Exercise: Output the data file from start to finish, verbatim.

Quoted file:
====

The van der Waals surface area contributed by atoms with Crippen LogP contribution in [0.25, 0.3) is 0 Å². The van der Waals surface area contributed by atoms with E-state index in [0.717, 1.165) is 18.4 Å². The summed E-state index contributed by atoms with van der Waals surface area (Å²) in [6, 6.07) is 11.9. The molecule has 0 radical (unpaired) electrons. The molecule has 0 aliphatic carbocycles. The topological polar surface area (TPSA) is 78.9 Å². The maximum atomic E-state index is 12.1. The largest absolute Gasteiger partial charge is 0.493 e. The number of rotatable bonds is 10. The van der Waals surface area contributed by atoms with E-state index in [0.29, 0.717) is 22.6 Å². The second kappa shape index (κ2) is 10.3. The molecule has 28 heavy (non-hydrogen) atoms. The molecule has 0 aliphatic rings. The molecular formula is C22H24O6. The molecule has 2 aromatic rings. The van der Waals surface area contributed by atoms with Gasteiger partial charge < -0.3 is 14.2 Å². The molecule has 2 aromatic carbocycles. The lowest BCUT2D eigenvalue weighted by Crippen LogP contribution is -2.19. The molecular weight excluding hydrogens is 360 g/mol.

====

The van der Waals surface area contributed by atoms with Crippen LogP contribution in [0.25, 0.3) is 0 Å². The van der Waals surface area contributed by atoms with E-state index in [0.717, 1.165) is 18.4 Å². The summed E-state index contributed by atoms with van der Waals surface area (Å²) in [6, 6.07) is 11.9. The molecule has 0 radical (unpaired) electrons. The molecule has 0 aliphatic carbocycles. The topological polar surface area (TPSA) is 78.9 Å². The maximum atomic E-state index is 12.1. The largest absolute Gasteiger partial charge is 0.493 e. The number of rotatable bonds is 10. The van der Waals surface area contributed by atoms with E-state index in [0.29, 0.717) is 22.6 Å². The second kappa shape index (κ2) is 10.3. The molecule has 28 heavy (non-hydrogen) atoms. The molecule has 0 aliphatic rings. The molecular formula is C22H24O6. The molecule has 2 aromatic rings. The van der Waals surface area contributed by atoms with Gasteiger partial charge < -0.3 is 14.2 Å². The molecule has 2 aromatic carbocycles. The lowest BCUT2D eigenvalue weighted by Crippen LogP contribution is -2.19. The molecular weight excluding hydrogens is 360 g/mol.